6.3. Internal Reddening and Inclination Effects
Another parameter that can be easily examined is the internal reddening along the line of sight, as inferred from the relative intensities of the narrow Balmer emission lines. The conventional Balmer decrement method, unfortunately, assumes that the extinction arises from a uniform, foreground screen of dust, and it is unclear to what extent such an oversimplified geometry applies to the actual line-emitting regions in galaxy nuclei. The derived reddening values, therefore, should be strictly regarded as lower limits. With this caveat in mind, it is intriguing that LINERs are noticeably less reddened than Seyferts (Fig. 6a; PKS = 0.0023). That LINERs are also less reddened compared to transition objects is to be expected, since H II nuclei in general are much more heavily extinguished than LINERs [median E (B - V) = 0.21 and 0.47 mag for LINERs and H II nuclei, respectively]. These data constitute the first set of reliable reddening measurements for such faint nuclei. In the older surveys, the Balmer decrements were either completely unconstrained (e.g., because only the red part of the spectrum was surveyed) or otherwise very poorly determined because of the difficulties associated with starlight correction. Heckman's (1980b) suspicion that the H / H ratios in LINERs may be intrinsically and abnormally high is not supported by the present observations.
How are these results to be interpreted? It is highly instructive to consider the axial ratios, or inclination angles, of the host galaxies for the various subclasses (Fig. 6b). Binney & de Vaucouleurs (1981) find that the distribution of apparent axial ratios (b/a) of S0s and spirals (Sa-Sd) in the RC2 is essentially flat between 0.2 and 1. The axial ratios for the entire Palomar sample, after excluding ellipticals, Magellanic irregulars (Sdm, Sm, Im), and objects with highly distorted morphologies, are shown in the upper panel of Figure 6b. Note that the distribution has a slight positive slope; this property is expected in a magnitude-limited sample, since internal absorption tends to shift edge-on systems above the limiting magnitude (Maiolino & Rieke 1995). The distributions of axial ratios among the various subclasses are quite similar, but some subtle differences can be discerned. Although Seyferts are found in hosts of all inclinations, there appears to be a preference for systems viewed more face-on (larger b/a). Such an inclination bias is well known in other samples of Seyfert galaxies (Keel 1980; McLeod & Rieke 1995; Maiolino & Rieke 1995), but it is much less pronounced in the present sample because of our ability to detect weak emission lines. There is also some indication that a similar selection effect is present in LINERs, and, at any rate, Seyferts and LINERs do not have different inclinations. Thus, from geometric considerations alone, these two groups should be equally reddened. The enhanced reddening observed in Seyferts relative to LINERs, therefore, must point to subtle, intrinsic differences present in the physical conditions of their NLRs (Section 9).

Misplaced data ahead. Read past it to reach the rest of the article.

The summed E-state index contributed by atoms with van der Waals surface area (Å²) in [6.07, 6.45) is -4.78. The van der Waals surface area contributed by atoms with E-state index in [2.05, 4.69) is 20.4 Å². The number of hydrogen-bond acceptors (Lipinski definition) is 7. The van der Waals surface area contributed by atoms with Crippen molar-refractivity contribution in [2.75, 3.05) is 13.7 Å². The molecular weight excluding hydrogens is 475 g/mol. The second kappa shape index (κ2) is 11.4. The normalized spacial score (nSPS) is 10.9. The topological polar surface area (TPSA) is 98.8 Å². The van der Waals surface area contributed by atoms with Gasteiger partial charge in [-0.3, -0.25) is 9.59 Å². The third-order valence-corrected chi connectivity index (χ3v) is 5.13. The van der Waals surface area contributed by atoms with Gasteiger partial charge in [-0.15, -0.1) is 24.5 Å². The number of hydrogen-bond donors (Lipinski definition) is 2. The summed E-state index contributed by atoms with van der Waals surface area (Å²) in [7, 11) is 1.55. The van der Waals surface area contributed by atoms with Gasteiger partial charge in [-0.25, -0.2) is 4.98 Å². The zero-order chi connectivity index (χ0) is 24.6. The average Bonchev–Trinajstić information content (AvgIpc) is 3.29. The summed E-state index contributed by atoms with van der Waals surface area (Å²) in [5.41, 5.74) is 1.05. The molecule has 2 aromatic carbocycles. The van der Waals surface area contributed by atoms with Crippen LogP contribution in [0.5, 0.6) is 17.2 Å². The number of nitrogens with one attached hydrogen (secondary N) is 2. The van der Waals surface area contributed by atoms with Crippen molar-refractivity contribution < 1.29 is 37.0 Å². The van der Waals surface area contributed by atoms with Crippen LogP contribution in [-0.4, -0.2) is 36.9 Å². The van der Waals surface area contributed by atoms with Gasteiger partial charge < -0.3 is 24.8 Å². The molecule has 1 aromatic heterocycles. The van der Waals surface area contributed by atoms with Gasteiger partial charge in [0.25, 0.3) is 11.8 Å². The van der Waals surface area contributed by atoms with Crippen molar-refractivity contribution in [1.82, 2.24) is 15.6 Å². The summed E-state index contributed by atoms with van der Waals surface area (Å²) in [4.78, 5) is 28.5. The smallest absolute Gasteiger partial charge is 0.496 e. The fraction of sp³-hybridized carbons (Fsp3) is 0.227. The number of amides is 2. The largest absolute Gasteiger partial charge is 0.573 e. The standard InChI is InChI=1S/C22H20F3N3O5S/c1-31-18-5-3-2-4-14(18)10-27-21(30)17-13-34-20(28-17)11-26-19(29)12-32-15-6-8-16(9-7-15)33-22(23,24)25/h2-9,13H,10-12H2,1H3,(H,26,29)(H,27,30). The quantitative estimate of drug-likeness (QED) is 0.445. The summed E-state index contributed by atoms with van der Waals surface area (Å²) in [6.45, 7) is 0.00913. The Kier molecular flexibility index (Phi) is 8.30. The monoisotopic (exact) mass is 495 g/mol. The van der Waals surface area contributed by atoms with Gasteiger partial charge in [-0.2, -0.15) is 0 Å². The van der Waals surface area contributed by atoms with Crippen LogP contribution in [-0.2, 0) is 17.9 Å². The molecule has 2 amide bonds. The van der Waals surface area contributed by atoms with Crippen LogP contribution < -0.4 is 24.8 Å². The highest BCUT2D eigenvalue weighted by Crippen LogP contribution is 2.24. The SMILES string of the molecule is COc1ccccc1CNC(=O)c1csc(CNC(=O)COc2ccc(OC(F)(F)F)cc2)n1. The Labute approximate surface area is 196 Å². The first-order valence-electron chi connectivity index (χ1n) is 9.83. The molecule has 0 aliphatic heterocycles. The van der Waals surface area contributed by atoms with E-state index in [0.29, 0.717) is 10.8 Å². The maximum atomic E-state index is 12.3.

Figure 6. (a) Distribution of internal reddening as measured from H / H. (b) Distribution of axial ratios (b/a = minor-axis diameter/major-axis diameter) taken from de Vaucouleurs et al. (1991); galaxies classified as E, Sdm, Sm, Im, as well as those with highly uncertain classifications, have been excluded.
The axial ratios of H II nuclei and transition objects, on the other hand, appear to be evenly distributed, and do not seem to be affected by any obvious inclination bias. It is tempting to postulate that at least some transition objects are nothing more than highly-inclined LINERs. The increased path length along the line of sight to the nucleus increases the likelihood of intersecting discrete circumnuclear H II regions as well as general extended nebulosity photoionized by massive stars (see also discussion in Section 8).
I note, in passing, that the inclination bias among Seyfert galaxies in our sample is present in Seyfert 1s and Seyfert 2s, in agreement with McLeod & Rieke (1995) and Maiolino & Rieke (1995), although in our sample and in that of Maiolino & Rieke the axial-ratio cutoff is not as pronounced as that of the CfA Seyferts studied by McLeod & Rieke. The larger number of high-inclination Seyferts detected compared to the CfA sample probably reflects the much larger average distance of the latter sample. That the absorbing material evidently affects both the broad-line region (BLR) and the NLR implies that the source of obscuration lies in a flat configuration aligned with the plane of the galactic disk. Based on the abrupt fall off of objects with b/a 0.5 in the CfA sample, McLeod & Rieke argue that the obscuring for the existence of an ``outer torus,'' whose thickness and radial extent are comparable to the dimensions of the NLR (r 100 pc). It is unclear whether this model is applicable to the low-luminosities sources considered here, since opacity from the dusty disk of the galaxies alone can explain the inclination bias observed.